Cosmic punk-infatuated indie electronic music, intoxicated with love, drugs, and heavy synths, Phantogram is the quintessential band for a chaotic relationship. You know that couple that’s always breaking up but always ends up finding their way back to each other, only to fight more in an explosive and ardent manner you thought was only in bad Romantic comedies? Imagine if that was a sound. Now imagine someone took a lot of illicit substances and arranged those sounds into a sonic masterpiece. That’s Phantogram’s “Voices” album. Yeah, it’s that good.
Made up of two members, Sarah Barthel and Josh Carter, Phantogram hails from duo’s home since childhood, New York City. After both being dissatisfied in their own individual endeavors after high school, the two returned to each other to create something bigger than themselves. Named after an optical illusion (check a google search of examples here) the band lives up to their namesake in the overall sound design, vibe, emotion, and soundscape. A disorienting disoriented repetitive repetition of syncopated patterns, swirling guitars, heavy synthesizers, and left-field bridges all come together to make 2-4 minute stories that hook you in and leave you haunted long after the song ends. I’ll admit I sometimes find myself singing one of their songs when presented with some sort of somber or depressed mood some days, only to feel worse due to the intensity of the impact some of their songs have had on me.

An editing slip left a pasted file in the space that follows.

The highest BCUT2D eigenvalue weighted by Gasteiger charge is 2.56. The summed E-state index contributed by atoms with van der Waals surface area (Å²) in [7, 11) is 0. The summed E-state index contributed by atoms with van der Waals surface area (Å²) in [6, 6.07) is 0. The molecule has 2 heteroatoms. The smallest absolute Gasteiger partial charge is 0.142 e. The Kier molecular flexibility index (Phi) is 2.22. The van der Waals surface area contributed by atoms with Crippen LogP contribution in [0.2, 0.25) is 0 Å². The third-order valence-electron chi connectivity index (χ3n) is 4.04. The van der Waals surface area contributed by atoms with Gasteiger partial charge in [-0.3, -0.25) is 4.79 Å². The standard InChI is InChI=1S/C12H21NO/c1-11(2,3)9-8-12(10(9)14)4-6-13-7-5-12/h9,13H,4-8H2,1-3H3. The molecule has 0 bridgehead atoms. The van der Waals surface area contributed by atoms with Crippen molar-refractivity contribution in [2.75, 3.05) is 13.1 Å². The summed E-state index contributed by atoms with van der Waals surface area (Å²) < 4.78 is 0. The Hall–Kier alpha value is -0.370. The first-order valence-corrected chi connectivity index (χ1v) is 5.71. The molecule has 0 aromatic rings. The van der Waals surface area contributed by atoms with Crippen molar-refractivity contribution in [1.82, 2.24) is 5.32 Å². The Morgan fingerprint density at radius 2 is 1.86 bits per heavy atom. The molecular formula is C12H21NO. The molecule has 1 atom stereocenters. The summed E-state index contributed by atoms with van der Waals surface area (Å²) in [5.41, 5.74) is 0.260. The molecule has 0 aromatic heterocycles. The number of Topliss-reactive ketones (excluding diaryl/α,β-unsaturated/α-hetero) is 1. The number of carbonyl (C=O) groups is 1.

Some notable achievements of this interesting duo are just as unique as their sound. From collaborating with “Big Boi” of OutKast for a joint project called “Big Grams” to being the soundtrack of a toothpaste commercial, this Duo has distinguished themselves in every avenue of their career. What other indie band do you know that had collaborated with a southern hip hop legend who was part of arguably the greatest hip hop group of all time?
Another interesting distinction of theirs is the amount of re-released and remixed versions of songs they have released along side their main projects. Theres remixes that are almost different songs entirely (You Don’t Get Me High Anymore “how to dress well Remix”). All in all, Phantogram oozes originality and avant-garde innovation to every facet of their art: be it music, releases, public relations, collaboration, or even personal relationships, Phantogram has proven to be an underground yet foundational artist to the new wave of indie music. They may never get the recognition they deserve during their active careers, but there’s no doubt that eventually many major artists of the future will list them as an impactful influence on their own sound. Personally I liken them to an almost velvet underground type of influence, where not many people will listen or know them, but the ones who do will go on to create successful bands and continue their legacy with echoes of Phantogram resonating in the music of the coming decades.
To purchase tickets for Day for Night Fest where Phantogram will be performing click here.
To check out their twitter click here. To view their ITunes artist profile click here. To have a psychedelic freak out, click here.
As always if you like the photos and want to know where they came from, click them to be taken to their website.